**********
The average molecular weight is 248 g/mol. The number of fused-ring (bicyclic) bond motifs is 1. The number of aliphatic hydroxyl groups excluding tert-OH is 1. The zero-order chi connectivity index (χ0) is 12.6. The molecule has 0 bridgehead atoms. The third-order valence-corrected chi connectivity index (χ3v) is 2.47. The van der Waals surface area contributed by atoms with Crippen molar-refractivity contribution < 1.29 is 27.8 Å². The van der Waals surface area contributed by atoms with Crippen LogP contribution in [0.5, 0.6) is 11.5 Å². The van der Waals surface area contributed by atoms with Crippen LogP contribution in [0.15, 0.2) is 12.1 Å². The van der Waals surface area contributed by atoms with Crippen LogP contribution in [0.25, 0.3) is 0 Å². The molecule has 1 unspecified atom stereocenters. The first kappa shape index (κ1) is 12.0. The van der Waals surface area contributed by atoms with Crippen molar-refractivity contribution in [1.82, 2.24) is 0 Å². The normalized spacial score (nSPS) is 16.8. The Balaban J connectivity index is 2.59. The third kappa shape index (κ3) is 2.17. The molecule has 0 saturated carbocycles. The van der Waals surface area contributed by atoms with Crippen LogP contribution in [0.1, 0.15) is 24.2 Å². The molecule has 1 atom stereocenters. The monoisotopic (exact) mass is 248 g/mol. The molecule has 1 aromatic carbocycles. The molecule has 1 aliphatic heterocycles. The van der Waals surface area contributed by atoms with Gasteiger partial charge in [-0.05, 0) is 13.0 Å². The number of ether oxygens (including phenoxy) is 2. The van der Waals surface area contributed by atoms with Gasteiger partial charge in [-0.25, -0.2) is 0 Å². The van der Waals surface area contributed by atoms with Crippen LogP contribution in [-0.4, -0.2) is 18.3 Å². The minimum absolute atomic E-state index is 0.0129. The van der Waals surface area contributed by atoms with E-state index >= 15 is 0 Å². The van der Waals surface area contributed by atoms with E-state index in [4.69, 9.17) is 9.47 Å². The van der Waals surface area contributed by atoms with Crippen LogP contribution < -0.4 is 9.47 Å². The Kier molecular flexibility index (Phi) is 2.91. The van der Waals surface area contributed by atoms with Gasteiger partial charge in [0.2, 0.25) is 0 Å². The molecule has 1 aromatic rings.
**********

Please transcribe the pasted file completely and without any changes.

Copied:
The average molecular weight is 248 g/mol. The number of fused-ring (bicyclic) bond motifs is 1. The number of aliphatic hydroxyl groups excluding tert-OH is 1. The zero-order chi connectivity index (χ0) is 12.6. The molecule has 0 bridgehead atoms. The third-order valence-corrected chi connectivity index (χ3v) is 2.47. The van der Waals surface area contributed by atoms with Crippen molar-refractivity contribution < 1.29 is 27.8 Å². The van der Waals surface area contributed by atoms with Crippen LogP contribution in [0.5, 0.6) is 11.5 Å². The van der Waals surface area contributed by atoms with Crippen LogP contribution in [0.15, 0.2) is 12.1 Å². The van der Waals surface area contributed by atoms with Crippen LogP contribution in [0.25, 0.3) is 0 Å². The molecule has 1 unspecified atom stereocenters. The first kappa shape index (κ1) is 12.0. The van der Waals surface area contributed by atoms with Crippen molar-refractivity contribution in [1.82, 2.24) is 0 Å². The normalized spacial score (nSPS) is 16.8. The Balaban J connectivity index is 2.59. The third kappa shape index (κ3) is 2.17. The molecule has 0 saturated carbocycles. The van der Waals surface area contributed by atoms with Crippen LogP contribution in [0.1, 0.15) is 24.2 Å². The molecule has 1 atom stereocenters. The monoisotopic (exact) mass is 248 g/mol. The molecule has 1 aromatic carbocycles. The molecule has 1 aliphatic heterocycles. The van der Waals surface area contributed by atoms with Gasteiger partial charge in [-0.05, 0) is 13.0 Å². The number of ether oxygens (including phenoxy) is 2. The van der Waals surface area contributed by atoms with Gasteiger partial charge in [-0.25, -0.2) is 0 Å². The van der Waals surface area contributed by atoms with Crippen LogP contribution in [-0.4, -0.2) is 18.3 Å². The minimum absolute atomic E-state index is 0.0129. The van der Waals surface area contributed by atoms with E-state index >= 15 is 0 Å². The van der Waals surface area contributed by atoms with E-state index in [4.69, 9.17) is 9.47 Å². The van der Waals surface area contributed by atoms with Crippen LogP contribution < -0.4 is 9.47 Å². The Kier molecular flexibility index (Phi) is 2.91. The van der Waals surface area contributed by atoms with Gasteiger partial charge in [0.2, 0.25) is 0 Å². The molecule has 1 aromatic rings.